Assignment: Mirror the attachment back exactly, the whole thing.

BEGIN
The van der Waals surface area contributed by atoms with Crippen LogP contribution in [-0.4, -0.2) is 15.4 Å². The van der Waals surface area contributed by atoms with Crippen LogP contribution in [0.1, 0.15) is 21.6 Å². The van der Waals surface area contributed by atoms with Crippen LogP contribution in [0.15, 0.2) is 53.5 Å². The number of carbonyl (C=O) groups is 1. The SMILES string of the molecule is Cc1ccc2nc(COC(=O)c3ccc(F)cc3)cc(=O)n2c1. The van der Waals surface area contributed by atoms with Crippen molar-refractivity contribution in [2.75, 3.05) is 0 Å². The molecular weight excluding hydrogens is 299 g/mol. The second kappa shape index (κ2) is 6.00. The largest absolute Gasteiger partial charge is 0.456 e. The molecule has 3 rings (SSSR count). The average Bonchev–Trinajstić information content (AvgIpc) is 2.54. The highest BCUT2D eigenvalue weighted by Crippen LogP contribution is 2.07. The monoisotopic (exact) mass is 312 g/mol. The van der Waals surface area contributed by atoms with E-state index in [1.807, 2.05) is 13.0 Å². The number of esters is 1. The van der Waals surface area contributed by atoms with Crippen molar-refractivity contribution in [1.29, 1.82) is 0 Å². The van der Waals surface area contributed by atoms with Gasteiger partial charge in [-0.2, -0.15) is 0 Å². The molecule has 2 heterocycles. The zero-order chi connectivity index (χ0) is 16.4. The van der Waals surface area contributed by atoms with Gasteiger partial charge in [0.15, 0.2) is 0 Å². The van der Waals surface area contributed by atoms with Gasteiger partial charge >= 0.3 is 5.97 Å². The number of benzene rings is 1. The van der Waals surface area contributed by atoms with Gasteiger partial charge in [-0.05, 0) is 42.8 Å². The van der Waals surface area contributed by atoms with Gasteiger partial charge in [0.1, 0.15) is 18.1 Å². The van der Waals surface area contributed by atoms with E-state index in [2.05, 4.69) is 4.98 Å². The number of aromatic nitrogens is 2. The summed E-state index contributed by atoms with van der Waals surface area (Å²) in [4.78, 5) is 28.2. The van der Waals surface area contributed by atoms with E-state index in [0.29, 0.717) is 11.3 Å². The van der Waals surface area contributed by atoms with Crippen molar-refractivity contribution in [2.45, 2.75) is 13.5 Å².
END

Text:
The van der Waals surface area contributed by atoms with Crippen LogP contribution in [-0.4, -0.2) is 15.4 Å². The van der Waals surface area contributed by atoms with Crippen LogP contribution in [0.1, 0.15) is 21.6 Å². The van der Waals surface area contributed by atoms with Crippen LogP contribution in [0.15, 0.2) is 53.5 Å². The number of carbonyl (C=O) groups is 1. The SMILES string of the molecule is Cc1ccc2nc(COC(=O)c3ccc(F)cc3)cc(=O)n2c1. The van der Waals surface area contributed by atoms with Crippen molar-refractivity contribution in [2.75, 3.05) is 0 Å². The molecular weight excluding hydrogens is 299 g/mol. The second kappa shape index (κ2) is 6.00. The largest absolute Gasteiger partial charge is 0.456 e. The molecule has 3 rings (SSSR count). The average Bonchev–Trinajstić information content (AvgIpc) is 2.54. The highest BCUT2D eigenvalue weighted by Crippen LogP contribution is 2.07. The monoisotopic (exact) mass is 312 g/mol. The van der Waals surface area contributed by atoms with E-state index in [1.807, 2.05) is 13.0 Å². The number of esters is 1. The van der Waals surface area contributed by atoms with Crippen molar-refractivity contribution in [1.29, 1.82) is 0 Å². The van der Waals surface area contributed by atoms with Gasteiger partial charge in [-0.2, -0.15) is 0 Å². The molecule has 2 heterocycles. The zero-order chi connectivity index (χ0) is 16.4. The van der Waals surface area contributed by atoms with Gasteiger partial charge in [0.15, 0.2) is 0 Å². The van der Waals surface area contributed by atoms with Gasteiger partial charge >= 0.3 is 5.97 Å². The number of benzene rings is 1. The van der Waals surface area contributed by atoms with Gasteiger partial charge in [-0.05, 0) is 42.8 Å². The van der Waals surface area contributed by atoms with Gasteiger partial charge in [0.1, 0.15) is 18.1 Å². The van der Waals surface area contributed by atoms with E-state index in [2.05, 4.69) is 4.98 Å². The number of aromatic nitrogens is 2. The summed E-state index contributed by atoms with van der Waals surface area (Å²) in [4.78, 5) is 28.2. The van der Waals surface area contributed by atoms with E-state index in [0.29, 0.717) is 11.3 Å². The van der Waals surface area contributed by atoms with Crippen molar-refractivity contribution in [2.45, 2.75) is 13.5 Å².